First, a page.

Thursday, May 27, 2010


Indians are familiar with the socialistic system of governance which implies that wealth must be distributed amongst common people and the gap between the rich and the poor must be reduced progressively. Under such a dispensation the state owned enterprises are supposed to generate wealth, not allowing private players to exploit the resources for individual gains. Nationalization was touted as the single most creditable achievement and investing in public sector considered most appropriate for wealth distribution. Unfortunately the bitter experience of four decades of socialistic pattern of governing literally ruined the country and India had to sell its gold reserves two decades ago, to stay afloat as a viable economy cannot be easily forgotten. The economic liberalization gave the required spark for private entrepreneurship to bloom with state withdrawing from many manufacturing and service sectors during nineteen nineties. If India is considered an economic power to day, it is due to this transformation from government controlled regime to free wheeling policies encouraging private initiatives in most of the areas of economic activities. Against such a background, it is baffling how a country like Venezuela can go for massive nationalization under what ever pretext. Obviously the results cannot be different from what India had experienced earlier. Refusing to learn from history can be cost prohibitive for the people of this hapless country.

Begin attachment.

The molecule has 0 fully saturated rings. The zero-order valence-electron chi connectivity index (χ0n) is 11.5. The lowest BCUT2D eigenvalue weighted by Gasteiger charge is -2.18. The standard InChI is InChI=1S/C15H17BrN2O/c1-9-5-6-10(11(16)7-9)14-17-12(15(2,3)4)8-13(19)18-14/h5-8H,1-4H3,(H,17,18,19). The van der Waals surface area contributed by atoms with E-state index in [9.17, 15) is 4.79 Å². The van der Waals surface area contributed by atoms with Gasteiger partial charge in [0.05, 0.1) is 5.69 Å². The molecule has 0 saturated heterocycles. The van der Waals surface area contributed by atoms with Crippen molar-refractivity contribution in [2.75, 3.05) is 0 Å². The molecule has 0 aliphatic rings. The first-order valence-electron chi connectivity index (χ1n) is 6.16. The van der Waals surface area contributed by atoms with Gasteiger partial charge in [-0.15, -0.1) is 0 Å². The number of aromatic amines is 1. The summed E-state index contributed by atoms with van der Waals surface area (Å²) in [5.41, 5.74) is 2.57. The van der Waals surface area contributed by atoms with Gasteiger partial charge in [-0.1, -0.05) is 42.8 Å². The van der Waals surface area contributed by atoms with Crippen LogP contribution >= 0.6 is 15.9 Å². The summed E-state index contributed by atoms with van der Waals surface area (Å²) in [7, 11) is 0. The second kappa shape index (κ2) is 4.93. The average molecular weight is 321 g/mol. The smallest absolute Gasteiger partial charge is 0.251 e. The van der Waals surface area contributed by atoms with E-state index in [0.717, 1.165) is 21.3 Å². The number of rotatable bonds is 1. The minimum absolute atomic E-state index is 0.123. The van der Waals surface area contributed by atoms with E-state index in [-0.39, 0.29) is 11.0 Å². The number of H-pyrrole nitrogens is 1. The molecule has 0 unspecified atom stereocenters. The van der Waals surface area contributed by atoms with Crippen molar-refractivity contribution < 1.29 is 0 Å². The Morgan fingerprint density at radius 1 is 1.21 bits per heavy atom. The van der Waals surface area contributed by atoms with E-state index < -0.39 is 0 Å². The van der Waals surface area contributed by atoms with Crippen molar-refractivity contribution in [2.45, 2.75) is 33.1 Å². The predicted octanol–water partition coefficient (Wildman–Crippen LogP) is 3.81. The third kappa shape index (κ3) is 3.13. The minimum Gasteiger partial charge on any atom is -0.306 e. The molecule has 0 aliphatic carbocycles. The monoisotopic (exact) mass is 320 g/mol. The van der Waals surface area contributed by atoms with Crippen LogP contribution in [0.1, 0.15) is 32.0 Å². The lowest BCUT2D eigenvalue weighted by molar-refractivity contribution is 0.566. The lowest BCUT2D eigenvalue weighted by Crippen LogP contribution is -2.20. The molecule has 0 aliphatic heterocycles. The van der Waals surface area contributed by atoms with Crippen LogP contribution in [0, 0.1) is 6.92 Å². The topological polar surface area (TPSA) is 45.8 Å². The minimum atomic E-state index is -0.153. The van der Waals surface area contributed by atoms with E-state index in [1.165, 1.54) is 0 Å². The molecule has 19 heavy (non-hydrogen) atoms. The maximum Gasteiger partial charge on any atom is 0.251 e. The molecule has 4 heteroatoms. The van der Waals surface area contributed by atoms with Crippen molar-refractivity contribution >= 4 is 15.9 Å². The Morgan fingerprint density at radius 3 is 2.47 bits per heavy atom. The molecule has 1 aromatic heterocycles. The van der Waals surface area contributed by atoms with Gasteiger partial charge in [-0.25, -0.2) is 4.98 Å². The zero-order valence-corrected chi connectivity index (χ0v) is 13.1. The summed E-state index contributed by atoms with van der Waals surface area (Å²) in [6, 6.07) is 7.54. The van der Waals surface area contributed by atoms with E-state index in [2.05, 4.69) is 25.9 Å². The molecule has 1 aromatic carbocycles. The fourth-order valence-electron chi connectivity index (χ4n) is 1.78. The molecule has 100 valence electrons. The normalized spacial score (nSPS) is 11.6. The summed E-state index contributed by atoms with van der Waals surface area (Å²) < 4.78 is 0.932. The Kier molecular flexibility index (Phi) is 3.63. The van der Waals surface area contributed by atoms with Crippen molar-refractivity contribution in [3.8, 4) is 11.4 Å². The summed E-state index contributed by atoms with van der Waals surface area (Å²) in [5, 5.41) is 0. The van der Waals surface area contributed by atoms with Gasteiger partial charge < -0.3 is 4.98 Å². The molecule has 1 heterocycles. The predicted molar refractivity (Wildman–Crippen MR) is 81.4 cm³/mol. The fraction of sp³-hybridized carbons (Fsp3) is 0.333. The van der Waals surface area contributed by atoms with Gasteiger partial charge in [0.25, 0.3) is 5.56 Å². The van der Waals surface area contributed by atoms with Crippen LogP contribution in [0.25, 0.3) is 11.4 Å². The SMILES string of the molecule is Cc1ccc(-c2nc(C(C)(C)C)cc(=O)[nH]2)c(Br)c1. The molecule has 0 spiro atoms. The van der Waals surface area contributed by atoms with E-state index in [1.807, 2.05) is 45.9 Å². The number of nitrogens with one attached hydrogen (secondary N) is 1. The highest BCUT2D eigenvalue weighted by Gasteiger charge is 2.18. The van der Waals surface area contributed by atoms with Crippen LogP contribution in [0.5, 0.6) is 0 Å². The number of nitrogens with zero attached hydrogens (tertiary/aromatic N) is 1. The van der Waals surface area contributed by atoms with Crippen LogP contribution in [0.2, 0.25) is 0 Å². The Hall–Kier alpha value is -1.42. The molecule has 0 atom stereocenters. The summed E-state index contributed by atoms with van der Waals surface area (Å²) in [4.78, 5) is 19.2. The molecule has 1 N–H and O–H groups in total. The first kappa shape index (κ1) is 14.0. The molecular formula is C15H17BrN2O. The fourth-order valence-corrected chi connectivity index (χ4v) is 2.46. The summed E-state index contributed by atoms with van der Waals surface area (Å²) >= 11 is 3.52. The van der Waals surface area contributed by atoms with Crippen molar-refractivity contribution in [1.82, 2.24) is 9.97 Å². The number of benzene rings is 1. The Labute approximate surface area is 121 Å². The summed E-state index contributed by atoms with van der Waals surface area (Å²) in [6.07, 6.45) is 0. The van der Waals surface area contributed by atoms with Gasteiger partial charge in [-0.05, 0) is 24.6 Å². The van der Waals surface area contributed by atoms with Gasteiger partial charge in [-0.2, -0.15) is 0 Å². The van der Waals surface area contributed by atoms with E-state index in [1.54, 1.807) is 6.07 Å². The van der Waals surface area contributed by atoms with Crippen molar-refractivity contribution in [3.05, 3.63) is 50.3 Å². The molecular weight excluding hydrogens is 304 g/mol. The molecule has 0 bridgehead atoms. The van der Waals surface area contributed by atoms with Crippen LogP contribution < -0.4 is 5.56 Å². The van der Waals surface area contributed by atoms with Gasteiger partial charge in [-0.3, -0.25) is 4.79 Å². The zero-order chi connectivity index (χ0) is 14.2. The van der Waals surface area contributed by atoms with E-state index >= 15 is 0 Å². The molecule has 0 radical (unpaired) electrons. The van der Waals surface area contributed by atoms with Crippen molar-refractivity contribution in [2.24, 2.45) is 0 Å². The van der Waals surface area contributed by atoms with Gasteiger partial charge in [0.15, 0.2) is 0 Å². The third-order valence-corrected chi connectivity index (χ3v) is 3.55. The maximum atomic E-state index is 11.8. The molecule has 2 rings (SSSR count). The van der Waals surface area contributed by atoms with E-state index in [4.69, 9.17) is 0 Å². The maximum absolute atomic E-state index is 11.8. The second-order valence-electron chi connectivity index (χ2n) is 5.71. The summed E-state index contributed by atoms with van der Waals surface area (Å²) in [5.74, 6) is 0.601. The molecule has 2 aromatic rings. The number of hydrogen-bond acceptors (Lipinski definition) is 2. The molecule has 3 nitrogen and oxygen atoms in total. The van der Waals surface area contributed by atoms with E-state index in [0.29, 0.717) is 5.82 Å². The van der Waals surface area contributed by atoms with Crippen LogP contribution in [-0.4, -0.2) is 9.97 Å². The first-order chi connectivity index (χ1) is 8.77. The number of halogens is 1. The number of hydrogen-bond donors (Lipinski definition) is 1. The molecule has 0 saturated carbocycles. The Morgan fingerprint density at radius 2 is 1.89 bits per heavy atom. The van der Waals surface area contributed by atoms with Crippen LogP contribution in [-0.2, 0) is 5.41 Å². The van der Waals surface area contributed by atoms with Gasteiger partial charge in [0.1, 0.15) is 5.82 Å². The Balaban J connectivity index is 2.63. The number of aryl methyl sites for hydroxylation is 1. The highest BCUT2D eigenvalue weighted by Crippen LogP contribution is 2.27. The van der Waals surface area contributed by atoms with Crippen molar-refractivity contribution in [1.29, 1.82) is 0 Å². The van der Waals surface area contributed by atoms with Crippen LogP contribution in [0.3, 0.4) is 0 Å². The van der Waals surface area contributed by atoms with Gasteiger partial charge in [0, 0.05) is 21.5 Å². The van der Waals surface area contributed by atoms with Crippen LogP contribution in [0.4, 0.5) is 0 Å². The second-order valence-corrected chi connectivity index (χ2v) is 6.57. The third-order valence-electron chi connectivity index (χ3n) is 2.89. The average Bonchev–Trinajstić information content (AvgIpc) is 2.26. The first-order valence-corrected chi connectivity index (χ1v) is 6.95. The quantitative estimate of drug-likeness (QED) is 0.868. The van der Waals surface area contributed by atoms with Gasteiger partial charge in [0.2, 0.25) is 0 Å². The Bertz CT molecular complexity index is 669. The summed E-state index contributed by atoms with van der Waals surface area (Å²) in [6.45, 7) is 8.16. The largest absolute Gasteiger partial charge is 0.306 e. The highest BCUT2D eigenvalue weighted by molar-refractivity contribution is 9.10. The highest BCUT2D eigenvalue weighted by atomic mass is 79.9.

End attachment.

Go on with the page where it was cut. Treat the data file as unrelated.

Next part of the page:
"Venezuelan President Hugo Chavez's leftist administration on Saturday threatened grocers with expropriation if they engage in speculation or price-fixing and said it was getting into the food business to put the people in charge. "We're going to continue fighting to build a socialist order to provide room for people to have social ownership of production and distribution systems," Vice President Elias Jaua said on opening the "Socialist Meat Fair" in Caracas. Jaua said the president "is empowered by law... to seize and expropriate wholesale, refrigeration and distribution businesses that resort to usury, hoarding and speculation, as mandated by the constitution."

In the food sector, government intervention cannot be justified because of the logistics, dynamics and dynamism required for efficient production, processing and distribution and creating government controlled industrial enterprises can become epicenter of inefficiency and corruption as has been exemplified by events in some of the communist and socialist countries of yesteryear. The Agro-industry Corporations, NAFED, State Farms, Modern Bakeries, Bacon Factories and many similar government enterprises in India are standing examples to prove that "doing business is not governments' business". The tragedy in Venezuela is going to be compounded by the reality that rulers may come and go but the damages done by them during their reign through such unwise policy decisions will be felt for years to come affecting the welfare of their population.

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